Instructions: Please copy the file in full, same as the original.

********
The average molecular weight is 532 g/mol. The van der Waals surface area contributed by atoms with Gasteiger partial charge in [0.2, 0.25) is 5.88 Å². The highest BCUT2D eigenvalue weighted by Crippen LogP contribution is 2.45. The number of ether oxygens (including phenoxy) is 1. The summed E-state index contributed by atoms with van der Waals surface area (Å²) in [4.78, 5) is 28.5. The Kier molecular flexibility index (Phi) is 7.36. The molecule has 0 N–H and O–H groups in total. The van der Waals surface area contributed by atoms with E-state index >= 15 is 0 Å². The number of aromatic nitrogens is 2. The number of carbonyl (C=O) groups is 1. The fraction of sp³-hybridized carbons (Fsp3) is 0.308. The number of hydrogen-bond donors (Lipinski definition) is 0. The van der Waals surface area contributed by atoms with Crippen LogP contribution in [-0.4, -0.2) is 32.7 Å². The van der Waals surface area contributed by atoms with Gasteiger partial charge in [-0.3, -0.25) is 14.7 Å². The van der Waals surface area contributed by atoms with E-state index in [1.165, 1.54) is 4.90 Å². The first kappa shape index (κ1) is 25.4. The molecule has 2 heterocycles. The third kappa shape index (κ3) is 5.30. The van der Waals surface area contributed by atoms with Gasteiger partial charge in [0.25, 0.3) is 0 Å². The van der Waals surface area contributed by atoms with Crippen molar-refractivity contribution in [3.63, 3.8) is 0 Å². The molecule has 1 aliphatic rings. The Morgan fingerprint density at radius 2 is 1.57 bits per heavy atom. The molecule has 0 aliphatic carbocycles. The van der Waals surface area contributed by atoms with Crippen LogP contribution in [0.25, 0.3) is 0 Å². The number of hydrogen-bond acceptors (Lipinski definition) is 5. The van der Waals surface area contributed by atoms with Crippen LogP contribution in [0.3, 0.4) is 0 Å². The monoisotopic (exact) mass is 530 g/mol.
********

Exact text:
The average molecular weight is 532 g/mol. The van der Waals surface area contributed by atoms with Gasteiger partial charge in [0.2, 0.25) is 5.88 Å². The highest BCUT2D eigenvalue weighted by Crippen LogP contribution is 2.45. The number of ether oxygens (including phenoxy) is 1. The summed E-state index contributed by atoms with van der Waals surface area (Å²) in [4.78, 5) is 28.5. The Kier molecular flexibility index (Phi) is 7.36. The molecule has 0 N–H and O–H groups in total. The van der Waals surface area contributed by atoms with E-state index >= 15 is 0 Å². The number of aromatic nitrogens is 2. The number of carbonyl (C=O) groups is 1. The fraction of sp³-hybridized carbons (Fsp3) is 0.308. The number of hydrogen-bond donors (Lipinski definition) is 0. The van der Waals surface area contributed by atoms with Crippen LogP contribution in [-0.4, -0.2) is 32.7 Å². The van der Waals surface area contributed by atoms with Gasteiger partial charge in [-0.3, -0.25) is 14.7 Å². The van der Waals surface area contributed by atoms with E-state index in [1.165, 1.54) is 4.90 Å². The first kappa shape index (κ1) is 25.4. The molecule has 2 heterocycles. The third kappa shape index (κ3) is 5.30. The van der Waals surface area contributed by atoms with Gasteiger partial charge in [0.25, 0.3) is 0 Å². The van der Waals surface area contributed by atoms with Crippen molar-refractivity contribution in [3.63, 3.8) is 0 Å². The molecule has 1 aliphatic rings. The Morgan fingerprint density at radius 2 is 1.57 bits per heavy atom. The molecule has 0 aliphatic carbocycles. The van der Waals surface area contributed by atoms with Crippen LogP contribution in [0.25, 0.3) is 0 Å². The number of hydrogen-bond acceptors (Lipinski definition) is 5. The van der Waals surface area contributed by atoms with Crippen LogP contribution in [0.3, 0.4) is 0 Å². The monoisotopic (exact) mass is 530 g/mol.